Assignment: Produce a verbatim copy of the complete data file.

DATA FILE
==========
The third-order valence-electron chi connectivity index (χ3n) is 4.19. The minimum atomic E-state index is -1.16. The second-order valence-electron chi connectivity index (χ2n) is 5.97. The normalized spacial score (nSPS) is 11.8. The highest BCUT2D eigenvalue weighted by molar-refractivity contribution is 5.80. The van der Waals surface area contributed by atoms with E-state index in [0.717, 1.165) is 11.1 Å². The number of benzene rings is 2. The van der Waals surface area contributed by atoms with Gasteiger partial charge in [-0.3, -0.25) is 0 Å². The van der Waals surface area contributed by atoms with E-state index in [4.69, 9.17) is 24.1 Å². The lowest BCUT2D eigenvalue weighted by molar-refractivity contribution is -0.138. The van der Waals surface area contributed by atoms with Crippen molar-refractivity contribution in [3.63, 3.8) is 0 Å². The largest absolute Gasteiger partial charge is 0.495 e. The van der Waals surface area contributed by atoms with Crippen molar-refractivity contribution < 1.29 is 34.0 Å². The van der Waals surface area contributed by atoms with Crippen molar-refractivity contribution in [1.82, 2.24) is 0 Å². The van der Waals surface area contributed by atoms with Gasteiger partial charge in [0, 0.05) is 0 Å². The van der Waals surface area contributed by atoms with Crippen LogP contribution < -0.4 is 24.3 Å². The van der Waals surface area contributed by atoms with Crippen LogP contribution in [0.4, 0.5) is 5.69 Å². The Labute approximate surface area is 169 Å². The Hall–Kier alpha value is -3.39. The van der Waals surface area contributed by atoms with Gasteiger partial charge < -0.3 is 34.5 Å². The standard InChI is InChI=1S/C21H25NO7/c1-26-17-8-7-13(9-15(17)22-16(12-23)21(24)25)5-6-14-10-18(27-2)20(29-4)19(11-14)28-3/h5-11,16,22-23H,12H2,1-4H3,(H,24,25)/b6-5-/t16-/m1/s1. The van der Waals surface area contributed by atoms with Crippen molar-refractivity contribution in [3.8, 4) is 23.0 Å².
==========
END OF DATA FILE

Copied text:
The third-order valence-electron chi connectivity index (χ3n) is 4.19. The minimum atomic E-state index is -1.16. The second-order valence-electron chi connectivity index (χ2n) is 5.97. The normalized spacial score (nSPS) is 11.8. The highest BCUT2D eigenvalue weighted by molar-refractivity contribution is 5.80. The van der Waals surface area contributed by atoms with E-state index in [0.717, 1.165) is 11.1 Å². The number of benzene rings is 2. The van der Waals surface area contributed by atoms with Gasteiger partial charge in [-0.3, -0.25) is 0 Å². The van der Waals surface area contributed by atoms with E-state index in [4.69, 9.17) is 24.1 Å². The lowest BCUT2D eigenvalue weighted by molar-refractivity contribution is -0.138. The van der Waals surface area contributed by atoms with Crippen molar-refractivity contribution in [3.63, 3.8) is 0 Å². The largest absolute Gasteiger partial charge is 0.495 e. The van der Waals surface area contributed by atoms with Crippen molar-refractivity contribution < 1.29 is 34.0 Å². The van der Waals surface area contributed by atoms with Crippen molar-refractivity contribution in [1.82, 2.24) is 0 Å². The van der Waals surface area contributed by atoms with Gasteiger partial charge in [0, 0.05) is 0 Å². The van der Waals surface area contributed by atoms with Crippen LogP contribution < -0.4 is 24.3 Å². The van der Waals surface area contributed by atoms with Crippen LogP contribution in [0.4, 0.5) is 5.69 Å². The Labute approximate surface area is 169 Å². The Hall–Kier alpha value is -3.39. The van der Waals surface area contributed by atoms with Gasteiger partial charge < -0.3 is 34.5 Å². The standard InChI is InChI=1S/C21H25NO7/c1-26-17-8-7-13(9-15(17)22-16(12-23)21(24)25)5-6-14-10-18(27-2)20(29-4)19(11-14)28-3/h5-11,16,22-23H,12H2,1-4H3,(H,24,25)/b6-5-/t16-/m1/s1. The van der Waals surface area contributed by atoms with Crippen molar-refractivity contribution in [3.8, 4) is 23.0 Å².